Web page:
• "In the classic passage, 1 Corinthians 15:3–8, Christ’s death and resurrection are said to be “of first importance.” The Gospel is based on two essential facts: a Savior died and He lives. The burial proves the reality of His death. He did not merely faint only to be revived later. He died. The list of witnesses proves the reality of His resurrection. He died and was buried; He rose and was seen. Paul wrote of that same twofold emphasis in Romans 4:25: He was delivered for our offenses and raised for our justification. Without the Resurrection there is no Gospel…If Christ did not rise then our witness is false, our faith is without meaningful content, and our prospects for the future are hopeless (1 Cor 15:13–19). If Christ is not risen then believers who have died would be dead in the absolute sense without any hope of resurrection. And we who live could only be pitied for being deluded into thinking there is a future resurrection for them."[2]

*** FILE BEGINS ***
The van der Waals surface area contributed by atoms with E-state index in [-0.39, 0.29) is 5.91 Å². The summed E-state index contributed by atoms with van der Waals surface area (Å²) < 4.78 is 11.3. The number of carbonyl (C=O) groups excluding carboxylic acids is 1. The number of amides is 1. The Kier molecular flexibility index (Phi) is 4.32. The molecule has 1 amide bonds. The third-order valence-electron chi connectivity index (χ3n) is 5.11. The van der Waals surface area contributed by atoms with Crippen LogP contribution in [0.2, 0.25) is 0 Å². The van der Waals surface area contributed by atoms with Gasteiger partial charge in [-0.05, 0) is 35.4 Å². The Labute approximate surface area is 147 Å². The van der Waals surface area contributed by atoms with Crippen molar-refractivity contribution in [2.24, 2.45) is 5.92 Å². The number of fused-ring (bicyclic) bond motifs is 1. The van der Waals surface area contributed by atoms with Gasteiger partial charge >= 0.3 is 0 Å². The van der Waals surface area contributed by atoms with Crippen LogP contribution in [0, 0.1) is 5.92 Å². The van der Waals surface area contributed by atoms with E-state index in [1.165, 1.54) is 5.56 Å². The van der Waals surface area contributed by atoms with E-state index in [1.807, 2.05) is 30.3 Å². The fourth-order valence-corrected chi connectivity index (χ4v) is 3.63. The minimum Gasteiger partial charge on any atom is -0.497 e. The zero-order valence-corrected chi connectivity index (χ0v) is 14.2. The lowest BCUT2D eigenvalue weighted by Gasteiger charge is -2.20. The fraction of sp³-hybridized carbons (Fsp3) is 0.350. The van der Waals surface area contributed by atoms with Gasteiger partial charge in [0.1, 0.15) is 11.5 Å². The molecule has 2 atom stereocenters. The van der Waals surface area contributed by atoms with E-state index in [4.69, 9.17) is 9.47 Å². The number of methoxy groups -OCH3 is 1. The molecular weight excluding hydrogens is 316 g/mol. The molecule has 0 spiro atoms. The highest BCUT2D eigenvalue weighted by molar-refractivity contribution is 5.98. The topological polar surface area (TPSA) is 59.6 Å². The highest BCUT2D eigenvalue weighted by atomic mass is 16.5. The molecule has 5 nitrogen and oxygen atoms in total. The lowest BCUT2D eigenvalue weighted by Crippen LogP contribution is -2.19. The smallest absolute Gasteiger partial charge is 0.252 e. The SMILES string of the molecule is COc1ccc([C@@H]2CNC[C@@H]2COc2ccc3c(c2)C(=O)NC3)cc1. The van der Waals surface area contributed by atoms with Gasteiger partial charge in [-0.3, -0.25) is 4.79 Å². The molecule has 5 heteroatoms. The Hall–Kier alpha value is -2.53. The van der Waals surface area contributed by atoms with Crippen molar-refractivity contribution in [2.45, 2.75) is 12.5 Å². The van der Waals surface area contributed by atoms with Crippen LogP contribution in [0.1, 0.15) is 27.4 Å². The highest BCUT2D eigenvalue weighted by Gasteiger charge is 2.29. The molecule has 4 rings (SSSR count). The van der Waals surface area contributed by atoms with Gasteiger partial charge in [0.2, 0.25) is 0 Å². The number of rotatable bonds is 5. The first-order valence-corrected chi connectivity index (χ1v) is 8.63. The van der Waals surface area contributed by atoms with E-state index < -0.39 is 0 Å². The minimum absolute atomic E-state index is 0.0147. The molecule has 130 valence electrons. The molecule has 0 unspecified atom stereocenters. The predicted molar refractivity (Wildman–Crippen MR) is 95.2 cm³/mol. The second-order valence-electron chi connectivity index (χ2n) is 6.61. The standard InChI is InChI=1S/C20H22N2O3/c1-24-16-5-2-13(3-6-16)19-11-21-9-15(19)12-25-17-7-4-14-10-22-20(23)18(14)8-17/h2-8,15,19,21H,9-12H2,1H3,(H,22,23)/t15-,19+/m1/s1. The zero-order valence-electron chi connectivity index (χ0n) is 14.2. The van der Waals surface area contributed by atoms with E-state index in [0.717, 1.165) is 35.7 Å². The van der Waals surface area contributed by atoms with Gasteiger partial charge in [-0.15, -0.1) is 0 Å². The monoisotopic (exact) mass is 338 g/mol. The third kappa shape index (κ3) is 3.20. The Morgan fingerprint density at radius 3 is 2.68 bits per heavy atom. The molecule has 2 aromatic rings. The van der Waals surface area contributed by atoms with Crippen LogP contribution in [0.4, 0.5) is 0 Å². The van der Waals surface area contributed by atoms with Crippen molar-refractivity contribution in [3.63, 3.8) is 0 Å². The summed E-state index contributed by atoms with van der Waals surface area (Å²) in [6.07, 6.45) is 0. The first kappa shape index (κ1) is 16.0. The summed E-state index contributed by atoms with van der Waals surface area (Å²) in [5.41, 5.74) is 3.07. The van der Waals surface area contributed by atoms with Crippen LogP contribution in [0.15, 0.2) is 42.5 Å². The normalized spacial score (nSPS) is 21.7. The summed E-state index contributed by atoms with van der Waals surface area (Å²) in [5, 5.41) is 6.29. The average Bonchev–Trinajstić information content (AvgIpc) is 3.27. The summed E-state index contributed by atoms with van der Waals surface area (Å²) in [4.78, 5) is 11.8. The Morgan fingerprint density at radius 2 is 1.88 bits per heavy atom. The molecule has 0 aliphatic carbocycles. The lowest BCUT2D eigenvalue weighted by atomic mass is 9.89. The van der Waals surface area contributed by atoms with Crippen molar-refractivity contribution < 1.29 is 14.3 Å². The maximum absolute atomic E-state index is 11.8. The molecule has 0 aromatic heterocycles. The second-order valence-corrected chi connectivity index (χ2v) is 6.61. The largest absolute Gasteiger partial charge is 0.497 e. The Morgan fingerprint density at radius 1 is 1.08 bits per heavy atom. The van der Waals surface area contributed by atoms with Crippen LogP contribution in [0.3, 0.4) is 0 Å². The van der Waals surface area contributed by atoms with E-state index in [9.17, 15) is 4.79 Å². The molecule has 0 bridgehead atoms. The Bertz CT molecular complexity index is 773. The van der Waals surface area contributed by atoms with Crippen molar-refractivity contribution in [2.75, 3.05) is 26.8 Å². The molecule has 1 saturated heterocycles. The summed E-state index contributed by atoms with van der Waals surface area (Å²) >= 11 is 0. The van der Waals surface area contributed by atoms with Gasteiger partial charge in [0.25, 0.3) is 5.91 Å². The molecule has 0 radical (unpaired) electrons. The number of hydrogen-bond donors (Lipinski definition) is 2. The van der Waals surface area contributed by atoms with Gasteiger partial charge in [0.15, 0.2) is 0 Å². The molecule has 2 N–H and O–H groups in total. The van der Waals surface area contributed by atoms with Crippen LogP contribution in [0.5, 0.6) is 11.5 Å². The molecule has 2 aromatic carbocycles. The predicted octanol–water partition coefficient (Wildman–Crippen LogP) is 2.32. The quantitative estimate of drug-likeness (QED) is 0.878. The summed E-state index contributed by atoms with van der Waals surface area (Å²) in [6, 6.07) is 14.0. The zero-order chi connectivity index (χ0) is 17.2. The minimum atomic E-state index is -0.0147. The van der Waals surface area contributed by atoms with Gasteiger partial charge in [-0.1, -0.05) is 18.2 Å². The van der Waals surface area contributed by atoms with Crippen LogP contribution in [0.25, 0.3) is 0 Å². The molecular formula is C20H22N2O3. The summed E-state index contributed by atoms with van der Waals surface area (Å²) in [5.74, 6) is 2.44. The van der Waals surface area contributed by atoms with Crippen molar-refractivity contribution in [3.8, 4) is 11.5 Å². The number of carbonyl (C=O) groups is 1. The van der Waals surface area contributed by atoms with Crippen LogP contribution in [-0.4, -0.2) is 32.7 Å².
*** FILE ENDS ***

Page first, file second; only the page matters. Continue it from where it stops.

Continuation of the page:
The resurrection of Jesus is an essential element of the Christian gospel. Paul wrote, “Now I make known to you, brethren, the gospel which I preached to you” (1 Cor 15:1). And the content of the gospel Paul preached was “that Christ died for our sins according to the Scriptures, and that He was buried, and that He was raised on the third day according to the Scriptures” (1 Cor 15:3-4). Believing the gospel message means accepting this information as true, and then trusting in Christ as one’s Savior. According to R.B. Thieme Jr., “First Corinthians 15:3-4 defines the boundaries of the Gospel, beginning with the work of Christ and ending with His resurrection…Any Gospel message that strays from the cross or denies Jesus Christ’s resurrection from physical death is inaccurate and out of bounds.”[3]